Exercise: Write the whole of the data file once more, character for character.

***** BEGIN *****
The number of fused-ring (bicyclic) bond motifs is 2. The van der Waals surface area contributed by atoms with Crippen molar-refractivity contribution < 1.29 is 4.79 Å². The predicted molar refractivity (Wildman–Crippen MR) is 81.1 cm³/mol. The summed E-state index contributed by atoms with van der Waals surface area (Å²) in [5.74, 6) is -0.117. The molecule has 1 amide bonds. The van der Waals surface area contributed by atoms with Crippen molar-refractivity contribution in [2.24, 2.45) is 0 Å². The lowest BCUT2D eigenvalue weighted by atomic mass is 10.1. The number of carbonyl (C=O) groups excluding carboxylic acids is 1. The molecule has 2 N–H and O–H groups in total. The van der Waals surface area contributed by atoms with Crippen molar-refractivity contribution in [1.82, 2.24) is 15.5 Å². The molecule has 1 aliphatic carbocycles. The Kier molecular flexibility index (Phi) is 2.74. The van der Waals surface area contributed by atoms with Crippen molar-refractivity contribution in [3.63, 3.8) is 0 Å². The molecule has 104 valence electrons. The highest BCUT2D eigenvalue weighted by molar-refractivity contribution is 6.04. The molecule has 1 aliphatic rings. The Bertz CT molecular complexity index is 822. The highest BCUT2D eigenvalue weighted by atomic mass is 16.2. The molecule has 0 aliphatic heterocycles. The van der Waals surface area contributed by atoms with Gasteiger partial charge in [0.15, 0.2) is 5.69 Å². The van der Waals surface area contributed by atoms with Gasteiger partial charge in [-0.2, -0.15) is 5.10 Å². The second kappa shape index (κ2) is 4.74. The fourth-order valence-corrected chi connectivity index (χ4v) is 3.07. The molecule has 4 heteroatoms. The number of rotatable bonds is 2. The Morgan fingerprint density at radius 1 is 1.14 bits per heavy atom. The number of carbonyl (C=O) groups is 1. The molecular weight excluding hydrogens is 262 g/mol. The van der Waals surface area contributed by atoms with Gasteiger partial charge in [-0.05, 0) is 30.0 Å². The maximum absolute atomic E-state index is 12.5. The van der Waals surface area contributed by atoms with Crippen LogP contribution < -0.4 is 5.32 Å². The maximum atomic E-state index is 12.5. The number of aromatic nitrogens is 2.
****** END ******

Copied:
The number of fused-ring (bicyclic) bond motifs is 2. The van der Waals surface area contributed by atoms with Crippen molar-refractivity contribution < 1.29 is 4.79 Å². The predicted molar refractivity (Wildman–Crippen MR) is 81.1 cm³/mol. The summed E-state index contributed by atoms with van der Waals surface area (Å²) in [5.74, 6) is -0.117. The molecule has 1 amide bonds. The van der Waals surface area contributed by atoms with Crippen molar-refractivity contribution in [2.24, 2.45) is 0 Å². The lowest BCUT2D eigenvalue weighted by atomic mass is 10.1. The number of carbonyl (C=O) groups excluding carboxylic acids is 1. The molecule has 2 N–H and O–H groups in total. The van der Waals surface area contributed by atoms with Crippen molar-refractivity contribution in [1.82, 2.24) is 15.5 Å². The molecule has 1 aliphatic carbocycles. The Kier molecular flexibility index (Phi) is 2.74. The van der Waals surface area contributed by atoms with Crippen molar-refractivity contribution in [3.63, 3.8) is 0 Å². The molecule has 104 valence electrons. The highest BCUT2D eigenvalue weighted by molar-refractivity contribution is 6.04. The molecule has 1 aliphatic rings. The Bertz CT molecular complexity index is 822. The highest BCUT2D eigenvalue weighted by atomic mass is 16.2. The molecule has 0 aliphatic heterocycles. The van der Waals surface area contributed by atoms with Gasteiger partial charge in [0.15, 0.2) is 5.69 Å². The van der Waals surface area contributed by atoms with Gasteiger partial charge in [-0.2, -0.15) is 5.10 Å². The second kappa shape index (κ2) is 4.74. The fourth-order valence-corrected chi connectivity index (χ4v) is 3.07. The molecule has 4 heteroatoms. The number of rotatable bonds is 2. The Morgan fingerprint density at radius 1 is 1.14 bits per heavy atom. The number of carbonyl (C=O) groups is 1. The molecular weight excluding hydrogens is 262 g/mol. The van der Waals surface area contributed by atoms with Gasteiger partial charge in [-0.05, 0) is 30.0 Å². The maximum absolute atomic E-state index is 12.5. The van der Waals surface area contributed by atoms with Crippen LogP contribution < -0.4 is 5.32 Å². The maximum atomic E-state index is 12.5. The number of aromatic nitrogens is 2.